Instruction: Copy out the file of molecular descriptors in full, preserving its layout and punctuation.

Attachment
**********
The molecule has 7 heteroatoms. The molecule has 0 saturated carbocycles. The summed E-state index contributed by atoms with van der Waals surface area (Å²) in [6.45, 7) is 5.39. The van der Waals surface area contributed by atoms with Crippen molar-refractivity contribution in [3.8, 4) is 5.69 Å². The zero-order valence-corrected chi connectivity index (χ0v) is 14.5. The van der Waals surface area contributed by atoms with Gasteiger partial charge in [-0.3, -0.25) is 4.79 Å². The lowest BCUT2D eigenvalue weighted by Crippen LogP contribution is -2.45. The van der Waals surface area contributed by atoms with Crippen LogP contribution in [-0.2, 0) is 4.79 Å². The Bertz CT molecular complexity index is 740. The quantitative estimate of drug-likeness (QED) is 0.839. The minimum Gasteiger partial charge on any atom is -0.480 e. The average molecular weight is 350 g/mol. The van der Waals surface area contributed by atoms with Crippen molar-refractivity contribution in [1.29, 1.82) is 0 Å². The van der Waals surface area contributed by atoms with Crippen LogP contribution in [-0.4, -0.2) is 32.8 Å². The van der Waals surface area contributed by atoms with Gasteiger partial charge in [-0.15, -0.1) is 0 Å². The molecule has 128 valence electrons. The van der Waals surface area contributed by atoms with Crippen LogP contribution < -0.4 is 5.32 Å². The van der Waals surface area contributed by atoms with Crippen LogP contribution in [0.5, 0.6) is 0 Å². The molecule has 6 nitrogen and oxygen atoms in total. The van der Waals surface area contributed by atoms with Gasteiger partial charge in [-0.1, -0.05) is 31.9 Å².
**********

The molecule has 7 heteroatoms. The molecule has 0 saturated carbocycles. The summed E-state index contributed by atoms with van der Waals surface area (Å²) in [6.45, 7) is 5.39. The van der Waals surface area contributed by atoms with Crippen molar-refractivity contribution in [3.8, 4) is 5.69 Å². The zero-order valence-corrected chi connectivity index (χ0v) is 14.5. The van der Waals surface area contributed by atoms with Gasteiger partial charge in [-0.3, -0.25) is 4.79 Å². The lowest BCUT2D eigenvalue weighted by Crippen LogP contribution is -2.45. The van der Waals surface area contributed by atoms with Crippen LogP contribution in [-0.2, 0) is 4.79 Å². The Bertz CT molecular complexity index is 740. The quantitative estimate of drug-likeness (QED) is 0.839. The minimum Gasteiger partial charge on any atom is -0.480 e. The average molecular weight is 350 g/mol. The van der Waals surface area contributed by atoms with Crippen molar-refractivity contribution in [1.29, 1.82) is 0 Å². The van der Waals surface area contributed by atoms with Crippen LogP contribution in [-0.4, -0.2) is 32.8 Å². The van der Waals surface area contributed by atoms with Gasteiger partial charge in [-0.15, -0.1) is 0 Å². The molecule has 128 valence electrons. The van der Waals surface area contributed by atoms with Crippen LogP contribution < -0.4 is 5.32 Å². The van der Waals surface area contributed by atoms with Crippen LogP contribution in [0.5, 0.6) is 0 Å². The molecule has 6 nitrogen and oxygen atoms in total. The van der Waals surface area contributed by atoms with Gasteiger partial charge in [-0.1, -0.05) is 31.9 Å².